Nutrient Amendments in Soil DNA Stable Isotope Probing Experiments Reduce the Observed Methanotroph Diversity

A. Cebron, L. Bodrossy, N. Stralis-Pavese, A. C. Singer, I. P. Thompson, James Ivor Prosser, J. C. Murrell

Research output: Contribution to journalArticle

53 Citations (Scopus)

Abstract

Stable isotope probing (SIP) can be used to analyze the active bacterial populations involved in a process by incorporating C-13-labeled substrate into cellular components such as DNA. Relatively long incubation times are often used with laboratory microcosms in order to incorporate sufficient C-13 into the DNA of the target organisms. Addition of nutrients can be used to accelerate the processes. However, unnatural concentrations of nutrients may artificially change bacterial diversity and activity. In this study, methanotroph activity and diversity in soil was examined during the consumption of (CH4)-C-13 with three DNA-SIP experiments, using microcosms with natural field soil water conditions, the addition of water, and the addition of mineral salts solution. Methanotroph population diversity was studied by targeting 16S rRNA and pmoA genes. Clone library analyses, denaturing gradient gel electrophoresis fingerprinting, and pmoA microarray hybridization analyses were carried out. Most methanotroph diversity (type I and type II methanotrophs) was observed in nonamended SIP microcosms. Although this treatment probably best reflected the in situ environmental conditions, one major disadvantage of this incubation was that the incorporation of (CH4)-C-13 was slow and some cross-feeding of C-13 occurred, thereby leading to labeling of nonmethanotroph microorganisms. Conversely, microcosms supplemented with mineral salts medium exhibited rapid consumption of (CH4)-C-13 resulting in the labeling of a less diverse population of only type I methanotrophs. DNA-SIP incubations using water-amended microcosms yielded faster incorporation of C-13 into active methanotrophs while avoiding the cross-feeding of C-13.

Original languageEnglish
Pages (from-to)798-807
Number of pages9
JournalApplied and Environmental Microbiology
Volume73
Issue number3
DOIs
Publication statusPublished - 2007

Keywords

  • methane-oxidizing bacteria
  • microbial community function
  • functional gene probes
  • molecular characterization
  • atmospheric methane
  • methyl-chloride
  • grassland soil
  • lake-sediments
  • ribosomal-RNA
  • upland soils

Cite this

Nutrient Amendments in Soil DNA Stable Isotope Probing Experiments Reduce the Observed Methanotroph Diversity. / Cebron, A.; Bodrossy, L.; Stralis-Pavese, N.; Singer, A. C.; Thompson, I. P.; Prosser, James Ivor; Murrell, J. C.

In: Applied and Environmental Microbiology, Vol. 73, No. 3, 2007, p. 798-807.

Research output: Contribution to journalArticle

Cebron, A. ; Bodrossy, L. ; Stralis-Pavese, N. ; Singer, A. C. ; Thompson, I. P. ; Prosser, James Ivor ; Murrell, J. C. / Nutrient Amendments in Soil DNA Stable Isotope Probing Experiments Reduce the Observed Methanotroph Diversity. In: Applied and Environmental Microbiology. 2007 ; Vol. 73, No. 3. pp. 798-807.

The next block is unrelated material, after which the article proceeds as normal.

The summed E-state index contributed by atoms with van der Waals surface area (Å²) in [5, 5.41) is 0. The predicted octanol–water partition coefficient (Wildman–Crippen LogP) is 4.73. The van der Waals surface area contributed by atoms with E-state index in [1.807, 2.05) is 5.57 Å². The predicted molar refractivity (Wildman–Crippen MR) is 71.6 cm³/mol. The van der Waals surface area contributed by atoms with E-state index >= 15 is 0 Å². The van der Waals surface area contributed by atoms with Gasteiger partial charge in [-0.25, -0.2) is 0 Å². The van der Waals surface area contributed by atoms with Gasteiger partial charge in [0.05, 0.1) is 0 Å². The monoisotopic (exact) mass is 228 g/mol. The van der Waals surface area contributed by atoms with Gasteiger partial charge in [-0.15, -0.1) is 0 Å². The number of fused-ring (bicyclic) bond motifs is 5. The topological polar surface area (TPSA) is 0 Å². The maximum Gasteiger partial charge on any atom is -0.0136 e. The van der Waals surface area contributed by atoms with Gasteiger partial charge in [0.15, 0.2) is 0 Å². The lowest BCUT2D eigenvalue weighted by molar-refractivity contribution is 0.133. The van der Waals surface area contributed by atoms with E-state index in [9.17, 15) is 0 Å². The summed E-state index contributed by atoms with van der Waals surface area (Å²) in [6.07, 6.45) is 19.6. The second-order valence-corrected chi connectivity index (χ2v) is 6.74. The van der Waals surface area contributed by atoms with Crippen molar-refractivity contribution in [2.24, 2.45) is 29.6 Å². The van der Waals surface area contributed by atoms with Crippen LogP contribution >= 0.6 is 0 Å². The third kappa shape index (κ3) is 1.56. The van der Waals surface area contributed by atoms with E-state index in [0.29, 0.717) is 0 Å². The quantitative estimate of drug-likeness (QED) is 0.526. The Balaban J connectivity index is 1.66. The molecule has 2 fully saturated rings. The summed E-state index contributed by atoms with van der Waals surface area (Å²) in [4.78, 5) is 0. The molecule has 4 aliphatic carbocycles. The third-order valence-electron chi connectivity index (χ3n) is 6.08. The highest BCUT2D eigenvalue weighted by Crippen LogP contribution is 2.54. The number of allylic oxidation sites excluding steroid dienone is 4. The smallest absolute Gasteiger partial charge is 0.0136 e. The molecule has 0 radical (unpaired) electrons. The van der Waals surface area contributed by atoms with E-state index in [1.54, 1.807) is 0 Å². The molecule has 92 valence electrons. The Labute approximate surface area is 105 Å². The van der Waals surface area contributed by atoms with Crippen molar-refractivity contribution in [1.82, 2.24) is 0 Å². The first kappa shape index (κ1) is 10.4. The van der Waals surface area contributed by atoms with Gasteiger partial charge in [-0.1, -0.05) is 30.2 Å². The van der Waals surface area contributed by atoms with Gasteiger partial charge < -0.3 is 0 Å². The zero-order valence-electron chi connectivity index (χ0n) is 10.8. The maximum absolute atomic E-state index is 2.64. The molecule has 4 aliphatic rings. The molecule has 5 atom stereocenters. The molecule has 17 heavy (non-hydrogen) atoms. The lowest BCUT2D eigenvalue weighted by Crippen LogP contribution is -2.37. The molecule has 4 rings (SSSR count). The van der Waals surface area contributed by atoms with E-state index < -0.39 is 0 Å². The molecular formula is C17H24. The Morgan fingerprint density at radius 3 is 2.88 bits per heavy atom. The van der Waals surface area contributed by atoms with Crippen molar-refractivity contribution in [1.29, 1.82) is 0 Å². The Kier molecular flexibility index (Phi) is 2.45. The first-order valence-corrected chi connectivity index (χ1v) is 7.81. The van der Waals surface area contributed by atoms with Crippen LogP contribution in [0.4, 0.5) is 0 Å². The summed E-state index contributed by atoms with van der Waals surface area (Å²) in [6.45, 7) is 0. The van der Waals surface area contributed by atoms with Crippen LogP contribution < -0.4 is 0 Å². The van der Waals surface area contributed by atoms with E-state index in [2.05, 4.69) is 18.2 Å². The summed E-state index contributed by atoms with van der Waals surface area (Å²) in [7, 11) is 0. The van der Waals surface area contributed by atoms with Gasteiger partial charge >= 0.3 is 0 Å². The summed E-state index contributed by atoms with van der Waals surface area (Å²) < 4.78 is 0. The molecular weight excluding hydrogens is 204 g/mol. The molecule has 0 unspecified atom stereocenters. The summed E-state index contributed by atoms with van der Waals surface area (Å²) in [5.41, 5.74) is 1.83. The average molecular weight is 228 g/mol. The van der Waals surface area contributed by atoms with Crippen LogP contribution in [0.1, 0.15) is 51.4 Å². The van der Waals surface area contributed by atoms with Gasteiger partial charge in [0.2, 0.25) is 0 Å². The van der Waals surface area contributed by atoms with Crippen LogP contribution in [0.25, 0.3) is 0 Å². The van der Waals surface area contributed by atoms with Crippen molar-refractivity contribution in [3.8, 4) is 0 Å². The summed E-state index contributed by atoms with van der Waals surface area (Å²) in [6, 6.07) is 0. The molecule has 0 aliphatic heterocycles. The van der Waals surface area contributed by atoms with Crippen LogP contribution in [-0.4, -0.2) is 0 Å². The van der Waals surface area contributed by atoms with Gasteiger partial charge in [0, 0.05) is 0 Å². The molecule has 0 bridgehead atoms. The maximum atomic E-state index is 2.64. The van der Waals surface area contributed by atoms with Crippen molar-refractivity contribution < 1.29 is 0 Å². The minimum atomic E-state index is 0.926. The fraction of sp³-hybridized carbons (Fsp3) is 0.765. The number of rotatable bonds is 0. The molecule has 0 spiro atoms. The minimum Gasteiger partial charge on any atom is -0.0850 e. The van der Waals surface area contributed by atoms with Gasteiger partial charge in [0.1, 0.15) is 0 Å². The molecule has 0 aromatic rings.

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AU - Cebron, A.

AU - Bodrossy, L.

AU - Stralis-Pavese, N.

AU - Singer, A. C.

AU - Thompson, I. P.

AU - Prosser, James Ivor

AU - Murrell, J. C.

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AB - Stable isotope probing (SIP) can be used to analyze the active bacterial populations involved in a process by incorporating C-13-labeled substrate into cellular components such as DNA. Relatively long incubation times are often used with laboratory microcosms in order to incorporate sufficient C-13 into the DNA of the target organisms. Addition of nutrients can be used to accelerate the processes. However, unnatural concentrations of nutrients may artificially change bacterial diversity and activity. In this study, methanotroph activity and diversity in soil was examined during the consumption of (CH4)-C-13 with three DNA-SIP experiments, using microcosms with natural field soil water conditions, the addition of water, and the addition of mineral salts solution. Methanotroph population diversity was studied by targeting 16S rRNA and pmoA genes. Clone library analyses, denaturing gradient gel electrophoresis fingerprinting, and pmoA microarray hybridization analyses were carried out. Most methanotroph diversity (type I and type II methanotrophs) was observed in nonamended SIP microcosms. Although this treatment probably best reflected the in situ environmental conditions, one major disadvantage of this incubation was that the incorporation of (CH4)-C-13 was slow and some cross-feeding of C-13 occurred, thereby leading to labeling of nonmethanotroph microorganisms. Conversely, microcosms supplemented with mineral salts medium exhibited rapid consumption of (CH4)-C-13 resulting in the labeling of a less diverse population of only type I methanotrophs. DNA-SIP incubations using water-amended microcosms yielded faster incorporation of C-13 into active methanotrophs while avoiding the cross-feeding of C-13.

KW - methane-oxidizing bacteria

KW - microbial community function

KW - functional gene probes

KW - molecular characterization

KW - atmospheric methane

KW - methyl-chloride

KW - grassland soil

KW - lake-sediments

KW - ribosomal-RNA

KW - upland soils

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JO - Applied and Environmental Microbiology

JF - Applied and Environmental Microbiology

SN - 0099-2240

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ER -